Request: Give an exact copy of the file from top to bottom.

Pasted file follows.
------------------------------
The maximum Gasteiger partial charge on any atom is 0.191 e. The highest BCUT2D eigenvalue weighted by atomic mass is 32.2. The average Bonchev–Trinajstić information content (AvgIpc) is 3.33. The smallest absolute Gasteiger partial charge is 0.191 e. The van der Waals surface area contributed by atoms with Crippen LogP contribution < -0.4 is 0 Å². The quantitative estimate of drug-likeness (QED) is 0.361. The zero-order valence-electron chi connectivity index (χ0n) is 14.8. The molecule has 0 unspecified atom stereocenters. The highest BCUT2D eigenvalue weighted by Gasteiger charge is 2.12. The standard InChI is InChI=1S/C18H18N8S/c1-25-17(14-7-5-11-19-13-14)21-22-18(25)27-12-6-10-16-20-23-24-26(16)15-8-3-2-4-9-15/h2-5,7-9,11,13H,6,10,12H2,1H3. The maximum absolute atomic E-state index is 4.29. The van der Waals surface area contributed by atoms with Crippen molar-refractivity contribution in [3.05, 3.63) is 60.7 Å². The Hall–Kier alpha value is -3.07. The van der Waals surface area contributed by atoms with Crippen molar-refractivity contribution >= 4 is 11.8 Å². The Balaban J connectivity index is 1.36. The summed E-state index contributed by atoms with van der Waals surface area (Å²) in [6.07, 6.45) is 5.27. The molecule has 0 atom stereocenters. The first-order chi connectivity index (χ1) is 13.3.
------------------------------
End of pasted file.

The maximum Gasteiger partial charge on any atom is 0.191 e. The highest BCUT2D eigenvalue weighted by atomic mass is 32.2. The average Bonchev–Trinajstić information content (AvgIpc) is 3.33. The smallest absolute Gasteiger partial charge is 0.191 e. The van der Waals surface area contributed by atoms with Crippen LogP contribution < -0.4 is 0 Å². The quantitative estimate of drug-likeness (QED) is 0.361. The zero-order valence-electron chi connectivity index (χ0n) is 14.8. The molecule has 0 unspecified atom stereocenters. The highest BCUT2D eigenvalue weighted by Gasteiger charge is 2.12. The standard InChI is InChI=1S/C18H18N8S/c1-25-17(14-7-5-11-19-13-14)21-22-18(25)27-12-6-10-16-20-23-24-26(16)15-8-3-2-4-9-15/h2-5,7-9,11,13H,6,10,12H2,1H3. The maximum absolute atomic E-state index is 4.29. The van der Waals surface area contributed by atoms with Crippen molar-refractivity contribution in [3.05, 3.63) is 60.7 Å². The Hall–Kier alpha value is -3.07. The van der Waals surface area contributed by atoms with Crippen molar-refractivity contribution >= 4 is 11.8 Å². The Balaban J connectivity index is 1.36. The summed E-state index contributed by atoms with van der Waals surface area (Å²) in [6.07, 6.45) is 5.27. The molecule has 0 atom stereocenters. The first-order chi connectivity index (χ1) is 13.3.